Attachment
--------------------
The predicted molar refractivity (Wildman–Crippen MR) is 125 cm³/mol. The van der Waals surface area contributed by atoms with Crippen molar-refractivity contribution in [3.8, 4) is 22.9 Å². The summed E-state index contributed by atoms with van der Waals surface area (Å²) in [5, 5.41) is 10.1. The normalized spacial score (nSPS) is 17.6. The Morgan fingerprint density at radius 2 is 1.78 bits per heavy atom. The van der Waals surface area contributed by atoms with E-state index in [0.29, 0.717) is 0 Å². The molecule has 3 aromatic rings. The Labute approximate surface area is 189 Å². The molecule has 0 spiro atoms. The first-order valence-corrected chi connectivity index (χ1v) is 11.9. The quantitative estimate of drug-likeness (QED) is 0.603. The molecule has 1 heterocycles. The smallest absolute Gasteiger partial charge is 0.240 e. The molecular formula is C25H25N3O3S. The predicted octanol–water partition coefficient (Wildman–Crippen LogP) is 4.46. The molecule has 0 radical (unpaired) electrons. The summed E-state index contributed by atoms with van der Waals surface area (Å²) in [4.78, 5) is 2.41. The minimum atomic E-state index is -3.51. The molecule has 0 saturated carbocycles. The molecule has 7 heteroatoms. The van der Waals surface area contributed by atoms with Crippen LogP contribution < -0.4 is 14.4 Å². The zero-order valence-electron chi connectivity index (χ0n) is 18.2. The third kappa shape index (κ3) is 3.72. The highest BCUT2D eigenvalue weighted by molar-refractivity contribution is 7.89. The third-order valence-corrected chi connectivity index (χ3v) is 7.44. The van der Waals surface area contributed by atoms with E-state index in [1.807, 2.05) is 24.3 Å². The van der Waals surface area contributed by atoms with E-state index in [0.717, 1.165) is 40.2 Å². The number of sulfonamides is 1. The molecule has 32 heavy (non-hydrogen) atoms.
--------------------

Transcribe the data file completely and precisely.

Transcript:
The predicted molar refractivity (Wildman–Crippen MR) is 125 cm³/mol. The van der Waals surface area contributed by atoms with Crippen molar-refractivity contribution in [3.8, 4) is 22.9 Å². The summed E-state index contributed by atoms with van der Waals surface area (Å²) in [5, 5.41) is 10.1. The normalized spacial score (nSPS) is 17.6. The Morgan fingerprint density at radius 2 is 1.78 bits per heavy atom. The van der Waals surface area contributed by atoms with E-state index in [0.29, 0.717) is 0 Å². The molecule has 3 aromatic rings. The Labute approximate surface area is 189 Å². The molecule has 0 spiro atoms. The first-order valence-corrected chi connectivity index (χ1v) is 11.9. The quantitative estimate of drug-likeness (QED) is 0.603. The molecule has 1 heterocycles. The smallest absolute Gasteiger partial charge is 0.240 e. The molecular formula is C25H25N3O3S. The predicted octanol–water partition coefficient (Wildman–Crippen LogP) is 4.46. The molecule has 0 radical (unpaired) electrons. The summed E-state index contributed by atoms with van der Waals surface area (Å²) in [4.78, 5) is 2.41. The minimum atomic E-state index is -3.51. The molecule has 0 saturated carbocycles. The molecule has 7 heteroatoms. The van der Waals surface area contributed by atoms with Crippen LogP contribution < -0.4 is 14.4 Å². The zero-order valence-electron chi connectivity index (χ0n) is 18.2. The third kappa shape index (κ3) is 3.72. The highest BCUT2D eigenvalue weighted by molar-refractivity contribution is 7.89. The third-order valence-corrected chi connectivity index (χ3v) is 7.44. The van der Waals surface area contributed by atoms with E-state index in [1.807, 2.05) is 24.3 Å². The van der Waals surface area contributed by atoms with E-state index in [0.717, 1.165) is 40.2 Å². The number of sulfonamides is 1. The molecule has 32 heavy (non-hydrogen) atoms.